Learning Goals for English 229: Professional Writing

In this course, you will gain skills in:

  1. Collaborative writing and group projects;

  2. Writing to and for various audiences in effective and persuasive ways;

  3. The purposes, processes, and patterns of professional communication;

  4. Conveying complex information in informative, understandable ways with both words and images; and

  5. Exploring software to produce a range of documents.

By the end of the class, you will:

  1. Compose in multiple genres and media

  2. Create a portfolio containing a variety of genres

  3. Become familiar with the kinds of writing common in the workplace: understand the theories that inform professional communication, learn to write effective documents, acquire experience working collaboratively, practice delivering oral presentations.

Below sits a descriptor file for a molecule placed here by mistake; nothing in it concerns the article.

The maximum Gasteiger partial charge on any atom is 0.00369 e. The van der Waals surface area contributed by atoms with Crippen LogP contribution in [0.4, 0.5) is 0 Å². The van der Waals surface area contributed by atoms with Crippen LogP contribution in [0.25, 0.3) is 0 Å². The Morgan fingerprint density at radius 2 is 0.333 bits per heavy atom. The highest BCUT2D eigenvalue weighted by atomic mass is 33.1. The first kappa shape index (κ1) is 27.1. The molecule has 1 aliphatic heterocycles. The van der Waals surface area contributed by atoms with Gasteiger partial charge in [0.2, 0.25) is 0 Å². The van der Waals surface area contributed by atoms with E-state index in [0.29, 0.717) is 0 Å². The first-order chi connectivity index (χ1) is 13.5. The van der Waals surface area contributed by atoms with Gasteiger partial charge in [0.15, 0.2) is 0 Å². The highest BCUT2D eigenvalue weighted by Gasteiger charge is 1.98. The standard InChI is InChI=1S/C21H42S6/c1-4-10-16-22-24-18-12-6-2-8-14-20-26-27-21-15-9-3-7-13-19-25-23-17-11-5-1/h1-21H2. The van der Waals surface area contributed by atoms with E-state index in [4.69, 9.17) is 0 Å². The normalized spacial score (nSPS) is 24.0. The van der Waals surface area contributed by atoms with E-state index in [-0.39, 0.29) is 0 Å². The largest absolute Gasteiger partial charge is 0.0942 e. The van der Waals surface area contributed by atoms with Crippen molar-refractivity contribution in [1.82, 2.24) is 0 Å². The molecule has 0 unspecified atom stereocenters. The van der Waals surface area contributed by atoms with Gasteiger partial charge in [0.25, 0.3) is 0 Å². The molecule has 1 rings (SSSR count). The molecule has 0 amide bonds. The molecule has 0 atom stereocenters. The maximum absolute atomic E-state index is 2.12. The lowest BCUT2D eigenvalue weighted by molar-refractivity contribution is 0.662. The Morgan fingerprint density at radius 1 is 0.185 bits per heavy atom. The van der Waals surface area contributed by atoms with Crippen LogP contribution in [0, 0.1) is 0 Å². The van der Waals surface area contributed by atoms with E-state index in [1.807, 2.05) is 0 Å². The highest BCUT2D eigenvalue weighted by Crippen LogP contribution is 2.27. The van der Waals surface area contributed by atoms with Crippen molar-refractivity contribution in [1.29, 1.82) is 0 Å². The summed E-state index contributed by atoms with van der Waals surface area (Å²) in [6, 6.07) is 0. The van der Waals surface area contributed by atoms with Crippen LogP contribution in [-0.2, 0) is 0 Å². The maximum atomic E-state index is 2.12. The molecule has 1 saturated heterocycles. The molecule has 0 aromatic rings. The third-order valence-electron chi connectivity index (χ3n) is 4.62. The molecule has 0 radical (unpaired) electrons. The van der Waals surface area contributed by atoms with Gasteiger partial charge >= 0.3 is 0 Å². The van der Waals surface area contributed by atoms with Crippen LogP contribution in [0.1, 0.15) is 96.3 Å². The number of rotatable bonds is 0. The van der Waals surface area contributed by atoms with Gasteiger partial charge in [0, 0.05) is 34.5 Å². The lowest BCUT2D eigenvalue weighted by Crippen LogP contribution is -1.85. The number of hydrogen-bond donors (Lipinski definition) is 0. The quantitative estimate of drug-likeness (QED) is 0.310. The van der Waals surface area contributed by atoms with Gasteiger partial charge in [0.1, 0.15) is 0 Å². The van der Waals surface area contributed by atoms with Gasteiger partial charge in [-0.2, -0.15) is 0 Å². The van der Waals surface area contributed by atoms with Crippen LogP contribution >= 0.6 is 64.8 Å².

4. Acquire experience with electronic communication and resources.

Texts and Readings

You will need to purchase Writing that Works: How to Communicate Effectively in Business, by Kenneth Roman and Joel Raphaelson. Here is a link to the text on Amazon. All other course readings will be provided in the course Google Drive folder.

Course Design and Major Assignments

I have designed this course such that you will walk away both with your own, online professional portfolio and with collaborative writing experiences that will help you be successful in your future workplaces. The course builds as we go, from first examining genres of professional writing of interest to you to eventually the “invention” of your own business or profession and the writing involved to make that professional concept a reality. Much of your work in this course will look different from your classmates’ work, depending on your interests and the composition skills you bring with you to this course, and that’s intentional – the course is designed such that you can do much learning from one another, building your existing skills while being exposed to and perhaps experimenting with new ones along the way.